May 24, 2018
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Linneus felon won’t see convictions overturned

Jen Lynds | BDN
Jen Lynds | BDN
Brian S. Paquin
By Jen Lynds, BDN Staff

HOULTON, Maine — A Linneus man and convicted felon who was sentenced last fall to 10 years in prison for attempting to burglarize a Mechanic Street apartment has lost an appeal of his convictions to the Maine Supreme Judicial Court.

A decision in the case against Brian S. Paquin, 48, was handed down on May 1.

Paquin was found guilty after a jury trial in June 2011 on one count of burglary with a firearm and two counts of criminal threatening with a dangerous weapon. He entered a no-contest plea to one count of possession of a firearm by a prohibited person and was found guilty.

He was sentenced in Aroostook County Superior Court by Justice E. Allen Hunter to 20 years with all but 10 years suspended on the burglary charge, along with four years probation, and five years each on the remaining charges, to be served concurrently.

Paquin appealed the burglary and criminal threatening charges to the state supreme court, but did not appeal charge of possession of a firearm by a prohibited person. He was represented on the appeal by Sarah LeClaire, a Presque Isle attorney.

Aroostook County Assistant District Attorney Kurt Kafferlin represented the state.

The Maine Supreme Judicial Court decided the case on the legal briefs that were filed without hearing any oral arguments.

During a hearing last fall, Kafferlin told Hunter that Paquin spent time at a Mechanic Street apartment, where he met three of the victims. He then left. Although Paquin was not allowed to possess a firearm because of his felony record, he took a gun from his girlfriend’s home in Linneus and asked her to drive him back to the Mechanic Street apartment around 11 p.m. Kafferlin said that one of the victims testified that when he heard a knock on the door and answered it, he opened it to see Paquin come in with a gun. The victim and Paquin struggled over the gun while another victim called the police. One of the victims suffered minor injuries.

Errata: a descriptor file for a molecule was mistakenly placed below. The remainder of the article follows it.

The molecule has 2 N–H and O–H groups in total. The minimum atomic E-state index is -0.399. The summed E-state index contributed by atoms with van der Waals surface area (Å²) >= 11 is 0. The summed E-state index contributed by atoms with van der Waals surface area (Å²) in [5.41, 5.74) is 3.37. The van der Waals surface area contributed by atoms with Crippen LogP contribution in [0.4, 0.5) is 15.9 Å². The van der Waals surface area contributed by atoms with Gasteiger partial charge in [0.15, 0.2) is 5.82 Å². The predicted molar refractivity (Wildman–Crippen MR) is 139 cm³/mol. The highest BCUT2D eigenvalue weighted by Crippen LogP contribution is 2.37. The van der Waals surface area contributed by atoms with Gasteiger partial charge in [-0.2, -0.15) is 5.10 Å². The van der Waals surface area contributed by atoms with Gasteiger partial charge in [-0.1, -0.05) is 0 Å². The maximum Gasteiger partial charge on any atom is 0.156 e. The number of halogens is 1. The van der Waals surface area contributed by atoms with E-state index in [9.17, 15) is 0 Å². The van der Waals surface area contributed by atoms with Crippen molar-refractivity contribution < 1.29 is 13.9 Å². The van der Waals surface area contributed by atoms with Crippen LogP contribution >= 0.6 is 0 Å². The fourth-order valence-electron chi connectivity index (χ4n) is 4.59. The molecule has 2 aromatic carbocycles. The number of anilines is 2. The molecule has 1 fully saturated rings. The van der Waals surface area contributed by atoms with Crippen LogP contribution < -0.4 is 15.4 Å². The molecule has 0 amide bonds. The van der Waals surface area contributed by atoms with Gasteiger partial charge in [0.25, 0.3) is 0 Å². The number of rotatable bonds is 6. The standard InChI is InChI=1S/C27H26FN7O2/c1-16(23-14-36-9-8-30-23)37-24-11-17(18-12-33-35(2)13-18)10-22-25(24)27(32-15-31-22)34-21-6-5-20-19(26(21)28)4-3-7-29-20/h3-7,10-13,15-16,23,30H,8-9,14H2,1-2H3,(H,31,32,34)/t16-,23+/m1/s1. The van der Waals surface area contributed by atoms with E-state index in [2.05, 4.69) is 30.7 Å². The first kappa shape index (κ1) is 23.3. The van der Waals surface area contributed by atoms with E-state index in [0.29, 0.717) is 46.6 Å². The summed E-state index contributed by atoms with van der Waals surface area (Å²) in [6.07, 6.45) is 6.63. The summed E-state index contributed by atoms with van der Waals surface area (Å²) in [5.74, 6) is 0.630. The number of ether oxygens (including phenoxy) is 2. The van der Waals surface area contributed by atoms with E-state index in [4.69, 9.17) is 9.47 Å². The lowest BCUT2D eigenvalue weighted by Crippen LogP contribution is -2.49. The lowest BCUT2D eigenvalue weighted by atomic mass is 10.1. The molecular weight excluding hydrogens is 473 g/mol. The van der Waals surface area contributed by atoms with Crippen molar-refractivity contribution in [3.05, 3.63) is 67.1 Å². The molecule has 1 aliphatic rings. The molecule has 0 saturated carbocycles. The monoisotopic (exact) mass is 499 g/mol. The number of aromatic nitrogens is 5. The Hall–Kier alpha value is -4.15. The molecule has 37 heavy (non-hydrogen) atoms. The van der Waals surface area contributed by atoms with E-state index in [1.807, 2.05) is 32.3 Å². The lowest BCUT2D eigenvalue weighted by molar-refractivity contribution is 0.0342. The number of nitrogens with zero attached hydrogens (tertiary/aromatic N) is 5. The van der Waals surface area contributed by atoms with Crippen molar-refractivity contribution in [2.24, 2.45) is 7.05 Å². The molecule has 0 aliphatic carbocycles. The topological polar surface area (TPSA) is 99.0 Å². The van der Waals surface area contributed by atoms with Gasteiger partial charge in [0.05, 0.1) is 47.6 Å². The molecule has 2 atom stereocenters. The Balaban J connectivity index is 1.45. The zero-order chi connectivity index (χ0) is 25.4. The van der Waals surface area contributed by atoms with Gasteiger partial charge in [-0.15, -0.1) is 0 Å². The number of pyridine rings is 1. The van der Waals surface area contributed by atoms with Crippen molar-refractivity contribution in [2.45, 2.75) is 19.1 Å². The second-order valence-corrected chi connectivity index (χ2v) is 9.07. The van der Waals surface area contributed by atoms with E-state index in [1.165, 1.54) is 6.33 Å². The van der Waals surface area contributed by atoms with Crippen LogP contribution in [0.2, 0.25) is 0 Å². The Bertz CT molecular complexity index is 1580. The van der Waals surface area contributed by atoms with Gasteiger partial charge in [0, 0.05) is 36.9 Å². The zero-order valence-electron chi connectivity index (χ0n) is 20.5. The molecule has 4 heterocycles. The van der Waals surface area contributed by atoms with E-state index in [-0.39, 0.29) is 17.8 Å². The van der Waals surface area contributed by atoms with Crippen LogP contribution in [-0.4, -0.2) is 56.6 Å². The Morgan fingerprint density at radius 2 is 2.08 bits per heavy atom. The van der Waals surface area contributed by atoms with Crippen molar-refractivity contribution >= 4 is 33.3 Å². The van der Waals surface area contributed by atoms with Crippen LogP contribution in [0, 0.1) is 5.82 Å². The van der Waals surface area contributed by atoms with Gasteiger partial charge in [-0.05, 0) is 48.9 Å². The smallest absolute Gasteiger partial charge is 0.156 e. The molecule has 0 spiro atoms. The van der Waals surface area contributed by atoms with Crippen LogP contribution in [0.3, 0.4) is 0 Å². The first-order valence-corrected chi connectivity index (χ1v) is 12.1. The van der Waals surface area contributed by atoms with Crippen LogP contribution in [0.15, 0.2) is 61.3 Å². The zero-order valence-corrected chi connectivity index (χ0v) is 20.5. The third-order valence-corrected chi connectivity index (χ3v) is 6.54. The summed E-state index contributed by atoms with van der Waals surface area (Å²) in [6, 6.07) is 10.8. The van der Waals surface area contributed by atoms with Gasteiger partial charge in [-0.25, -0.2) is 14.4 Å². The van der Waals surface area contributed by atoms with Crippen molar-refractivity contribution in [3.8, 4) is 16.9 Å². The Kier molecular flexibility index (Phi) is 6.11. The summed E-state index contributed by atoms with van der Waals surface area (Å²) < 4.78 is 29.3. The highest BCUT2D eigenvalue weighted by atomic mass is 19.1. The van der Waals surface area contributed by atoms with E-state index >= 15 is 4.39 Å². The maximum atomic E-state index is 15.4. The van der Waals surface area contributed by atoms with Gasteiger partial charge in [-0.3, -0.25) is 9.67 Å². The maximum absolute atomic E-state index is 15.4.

Kafferlin said that two of the victims were so frightened that they moved away with their children.

Paquin, who was represented at trial by attorney Torrey Sylvester of New Limerick, has a lengthy criminal history, including a felony conviction from 1997 in Rhode Island for assault with intent to commit robbery. He served four years in prison and was sentenced to 16 years of probation for that charge. He subsequently transferred his probation to Maine and was being supervised in Aroostook County at the time he was charged with the burglary. Paquin also has a criminal history in Connecticut and Massachusetts, including convictions for multiple counts of larceny, burglary, disorderly conduct, possession of cocaine and violating probation. Once in Maine, he was convicted twice of operating under the influence and of operating after suspension and assault.

Sylvester said last year that Paquin only intended to go to the apartment to show the gun to an acquaintance. He said that Paquin was a skilled, hardworking man who was active in his church and had even done work on two residences owned by Sylvester and his wife. He also worked on the First Baptist Church in Houlton, which he attended. Arthur Meyers, the minister at the church, also said that Paquin was a hard worker. Paquin worked at the home of another local lawyer, Forrest Barnes, who characterized him to Hunter as a friend who he felt would be a good candidate for probation.

Sylvester pointed out that the gun that Paquin was carrying was unloaded, and said that the accused did not inflict serious injury on his victims.

Paquin told Hunter that he only wanted to bring the gun to the apartment to show it off.

In his appeal, Paquin argued that the evidence presented at trial was insufficient to sustain his convictions for burglary and criminal threatening with a dangerous weapon. In a brief memorandum of decision, the supreme court justices found that the jury rationally could have found beyond a reasonable doubt each element of the offenses charged. They also rejected his argument that statements made by Kafferlin in his closing argument denied Paquin a fair trial. The court documents did not specify which statements, but the justices said they found no fault with Kafferlin’s argument and noted that Gould did not object to the prosecutor’s statements when he was in court last year.

“I was happy to see that the court readily recognized that Mr. Paquin’s claims lacked merit,” Kafferlin said Thursday.

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